John Keats died on this day in 1821, so I am reposting an earlier blog post paying tribute to him for all his poetry has meant and continues to mean for me:
Sometimes a poet, or even a single poem, can save your life. It can take you the way you are, in a place of darkness, loss or lostness, and, without changing anything, transmute everything, make everything available to you new, having ‘suffered a sea-change/ into something rich and strange. Thats how it was for me when I first encountered Keats, in my mid-teens, a very dark period of my life. This poem, written in the Spenserian Stanzas he used so effectively, is an account of how he changed things for me, and in its own way an act of testimony and thanksgiving. It is set on the Spanish Steps and in the house there where Keats spent the last months of his life. It was there, in the room where he died, that I first read the sonnet Bright Star, written into the fly leaf of his Shakespeare.
This poem is published in my book The Singing Bowl which is published by Canterbury Press and available through Amazon etc.
You can hear me read this poem by clicking on the title or the ‘play’ button.
The sun strikes gold along the Spanish steps,
Patches of god-light where the tourists stray.
The old house is in shadow and still keeps
It’s treasures from the searching light of day.
I found it once, when I had lost my way,
Depressed and restless, sheltering from rain,
Long years ago in Rome. But from that day
Everything turned to gold, even my pain,
Reading the words of one who feared he wrote in vain.
I too was ‘half in love with ease-full death’,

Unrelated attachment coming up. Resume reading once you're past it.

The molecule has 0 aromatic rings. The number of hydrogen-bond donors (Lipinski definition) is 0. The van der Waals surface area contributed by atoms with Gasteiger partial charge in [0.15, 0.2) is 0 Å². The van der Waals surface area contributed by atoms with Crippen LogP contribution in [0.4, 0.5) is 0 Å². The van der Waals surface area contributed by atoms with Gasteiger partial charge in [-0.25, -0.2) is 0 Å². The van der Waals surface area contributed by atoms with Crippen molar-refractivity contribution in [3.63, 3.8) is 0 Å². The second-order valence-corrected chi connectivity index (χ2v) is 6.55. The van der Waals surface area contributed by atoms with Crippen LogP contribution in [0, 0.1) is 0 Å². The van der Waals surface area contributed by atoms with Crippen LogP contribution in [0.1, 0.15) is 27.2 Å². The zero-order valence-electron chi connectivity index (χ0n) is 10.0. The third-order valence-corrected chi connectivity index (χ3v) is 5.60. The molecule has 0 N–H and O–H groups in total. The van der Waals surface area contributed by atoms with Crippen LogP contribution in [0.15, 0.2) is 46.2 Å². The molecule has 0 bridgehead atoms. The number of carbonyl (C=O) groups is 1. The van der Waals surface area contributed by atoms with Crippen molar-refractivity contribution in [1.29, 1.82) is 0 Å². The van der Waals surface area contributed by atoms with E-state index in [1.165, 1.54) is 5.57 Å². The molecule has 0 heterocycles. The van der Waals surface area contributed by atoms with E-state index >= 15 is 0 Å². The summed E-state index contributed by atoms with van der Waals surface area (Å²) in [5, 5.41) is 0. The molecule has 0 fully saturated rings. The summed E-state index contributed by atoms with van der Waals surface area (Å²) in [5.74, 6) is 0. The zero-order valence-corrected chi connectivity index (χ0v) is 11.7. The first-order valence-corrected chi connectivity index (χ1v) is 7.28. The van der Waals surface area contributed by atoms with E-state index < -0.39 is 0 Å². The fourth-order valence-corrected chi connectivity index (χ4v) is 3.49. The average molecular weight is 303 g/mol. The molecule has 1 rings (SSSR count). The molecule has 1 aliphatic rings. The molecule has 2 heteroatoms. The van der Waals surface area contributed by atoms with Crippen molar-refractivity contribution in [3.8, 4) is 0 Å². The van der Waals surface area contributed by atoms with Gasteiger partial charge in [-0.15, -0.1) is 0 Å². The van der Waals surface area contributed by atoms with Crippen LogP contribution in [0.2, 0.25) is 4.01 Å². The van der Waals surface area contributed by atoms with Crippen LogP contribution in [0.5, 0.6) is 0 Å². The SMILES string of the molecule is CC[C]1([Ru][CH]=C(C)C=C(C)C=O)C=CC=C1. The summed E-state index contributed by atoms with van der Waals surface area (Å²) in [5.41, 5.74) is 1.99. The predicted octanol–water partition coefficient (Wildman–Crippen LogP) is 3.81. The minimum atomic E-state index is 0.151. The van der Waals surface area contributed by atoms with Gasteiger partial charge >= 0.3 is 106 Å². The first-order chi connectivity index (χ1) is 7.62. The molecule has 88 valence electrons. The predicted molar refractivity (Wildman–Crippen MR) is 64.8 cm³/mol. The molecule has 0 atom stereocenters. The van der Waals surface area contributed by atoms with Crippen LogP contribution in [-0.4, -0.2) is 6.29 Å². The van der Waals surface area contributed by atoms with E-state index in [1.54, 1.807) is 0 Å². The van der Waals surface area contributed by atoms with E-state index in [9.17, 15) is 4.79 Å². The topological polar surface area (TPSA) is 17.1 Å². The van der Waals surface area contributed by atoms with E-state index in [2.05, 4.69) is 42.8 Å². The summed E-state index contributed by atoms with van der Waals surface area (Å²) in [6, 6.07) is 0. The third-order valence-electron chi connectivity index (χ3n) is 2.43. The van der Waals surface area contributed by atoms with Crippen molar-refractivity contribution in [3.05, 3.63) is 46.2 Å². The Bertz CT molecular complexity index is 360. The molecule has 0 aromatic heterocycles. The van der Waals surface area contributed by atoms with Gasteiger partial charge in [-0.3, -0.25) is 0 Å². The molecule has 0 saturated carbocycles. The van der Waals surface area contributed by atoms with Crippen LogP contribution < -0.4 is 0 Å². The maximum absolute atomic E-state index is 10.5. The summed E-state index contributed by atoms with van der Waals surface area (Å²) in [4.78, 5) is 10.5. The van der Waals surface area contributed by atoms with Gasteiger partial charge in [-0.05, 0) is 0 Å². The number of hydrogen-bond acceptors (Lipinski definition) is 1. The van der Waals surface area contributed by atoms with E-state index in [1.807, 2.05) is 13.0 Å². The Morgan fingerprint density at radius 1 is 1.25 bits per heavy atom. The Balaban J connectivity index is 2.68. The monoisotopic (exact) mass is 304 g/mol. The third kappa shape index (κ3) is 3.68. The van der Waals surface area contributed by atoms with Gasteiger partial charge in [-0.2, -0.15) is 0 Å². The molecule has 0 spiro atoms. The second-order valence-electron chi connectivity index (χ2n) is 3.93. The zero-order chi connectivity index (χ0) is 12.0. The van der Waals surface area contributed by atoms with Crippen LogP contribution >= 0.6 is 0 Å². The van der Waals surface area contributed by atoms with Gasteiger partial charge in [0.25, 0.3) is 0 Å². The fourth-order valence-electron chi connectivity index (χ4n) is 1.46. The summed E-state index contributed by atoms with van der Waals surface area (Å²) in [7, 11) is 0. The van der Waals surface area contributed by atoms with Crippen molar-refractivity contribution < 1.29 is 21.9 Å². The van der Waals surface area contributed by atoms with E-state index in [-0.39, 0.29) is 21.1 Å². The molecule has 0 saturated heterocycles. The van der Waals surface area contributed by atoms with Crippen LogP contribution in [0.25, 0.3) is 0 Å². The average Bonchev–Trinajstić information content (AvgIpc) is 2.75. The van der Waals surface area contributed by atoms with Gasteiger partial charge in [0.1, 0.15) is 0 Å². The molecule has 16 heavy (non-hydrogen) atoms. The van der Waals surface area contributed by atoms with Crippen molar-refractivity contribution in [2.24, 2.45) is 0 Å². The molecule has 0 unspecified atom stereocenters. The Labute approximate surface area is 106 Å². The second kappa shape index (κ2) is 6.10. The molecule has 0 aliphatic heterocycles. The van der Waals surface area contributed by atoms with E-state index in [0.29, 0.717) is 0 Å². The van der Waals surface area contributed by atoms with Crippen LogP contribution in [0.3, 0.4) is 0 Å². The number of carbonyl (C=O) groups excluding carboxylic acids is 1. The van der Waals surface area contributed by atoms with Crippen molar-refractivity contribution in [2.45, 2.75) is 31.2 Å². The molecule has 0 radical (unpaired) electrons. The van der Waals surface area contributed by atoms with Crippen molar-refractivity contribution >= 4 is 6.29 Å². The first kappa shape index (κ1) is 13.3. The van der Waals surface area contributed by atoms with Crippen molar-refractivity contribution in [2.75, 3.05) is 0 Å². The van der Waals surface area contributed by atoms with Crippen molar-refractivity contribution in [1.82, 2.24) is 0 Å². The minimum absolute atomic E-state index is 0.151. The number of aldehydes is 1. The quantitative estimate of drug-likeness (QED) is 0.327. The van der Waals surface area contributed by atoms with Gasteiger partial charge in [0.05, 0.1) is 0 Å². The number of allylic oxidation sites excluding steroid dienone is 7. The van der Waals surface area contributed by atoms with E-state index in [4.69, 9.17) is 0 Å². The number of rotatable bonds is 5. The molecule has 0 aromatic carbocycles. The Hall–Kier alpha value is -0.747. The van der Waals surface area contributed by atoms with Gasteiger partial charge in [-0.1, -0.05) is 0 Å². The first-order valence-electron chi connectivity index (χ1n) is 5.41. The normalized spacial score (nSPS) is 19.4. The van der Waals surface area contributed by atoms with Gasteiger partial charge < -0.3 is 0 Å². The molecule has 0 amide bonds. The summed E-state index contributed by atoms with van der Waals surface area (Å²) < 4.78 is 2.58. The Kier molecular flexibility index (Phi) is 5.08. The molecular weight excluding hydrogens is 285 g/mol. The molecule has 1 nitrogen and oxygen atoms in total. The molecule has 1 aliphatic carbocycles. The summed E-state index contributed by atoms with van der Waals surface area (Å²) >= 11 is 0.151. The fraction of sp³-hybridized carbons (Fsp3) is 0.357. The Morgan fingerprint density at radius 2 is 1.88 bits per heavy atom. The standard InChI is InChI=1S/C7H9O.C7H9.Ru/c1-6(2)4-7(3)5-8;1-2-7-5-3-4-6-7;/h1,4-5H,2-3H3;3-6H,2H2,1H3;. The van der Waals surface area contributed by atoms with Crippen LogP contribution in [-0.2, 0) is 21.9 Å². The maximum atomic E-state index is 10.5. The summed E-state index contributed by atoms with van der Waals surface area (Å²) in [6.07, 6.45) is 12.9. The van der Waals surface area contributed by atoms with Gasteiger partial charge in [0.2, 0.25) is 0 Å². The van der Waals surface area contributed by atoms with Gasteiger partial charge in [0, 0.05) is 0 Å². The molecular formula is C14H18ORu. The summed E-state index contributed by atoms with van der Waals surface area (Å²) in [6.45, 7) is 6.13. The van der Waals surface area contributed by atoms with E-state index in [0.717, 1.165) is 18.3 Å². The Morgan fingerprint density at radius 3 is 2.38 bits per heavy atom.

But standing by the window, near his bed,
I almost heard the ‘tender-taken breath’
On which his words were forming. As I read
I felt things shifting in me, an old dread
Was somehow being brought to harmony
Taught by his music as the music fled
To sing at last, as by some alchemy
Despair itself was lifted into poetry
I spent that summer there and came each day
To read and breathe and let his life unfold
In mine. Little by little, made my way
From realms of darkness into realms of gold,
Finding that in his story mine was told;
Bereavements, doubts and longings, all were there
Somehow transmuted in the poem’s old
Enduring crucible, that furnace where
Quick-silver draws the gold from leaden-eyed despair.
Now with the sun I come on pilgrimage
To find this house and climb the foot-worn stair,
For I have lived to more than twice his age
And year-by-year his words have helped me bear
The black weight of my breathing, to repair
An always-breaking heart. Somehow he keeps
His watch on me from somewhere, that bright star…
So, with the words of one who mined the depths,
I sing and strike for gold along the Spanish steps.
11 responses to “Bright Star; a thanksgiving for John Keats”
One of the half-read books on my bedside table is H V Morton’s A Traveller in Rome, which talks about Keats’ house and the Spanish Steps.
Beautiful, thank you.
Beautifully written tribute. Each stanza, a step…words that move you closer to the heart from which it was written.
Thank you. I loved reading that.
Thank you for that poem. Knowing you to be a lover of Coleridge, I wondered what your feelings were towards Keats, and Googled him and you. Imagine my surprise on discovering that you had posted this only yesterday – his mortal anniversary! Coincidence?
Thanks. Glad you found this
Quick-silver draws the gold from leaden eyed despair
All I can say is WOW 🙂
Had to thank you for this poem.
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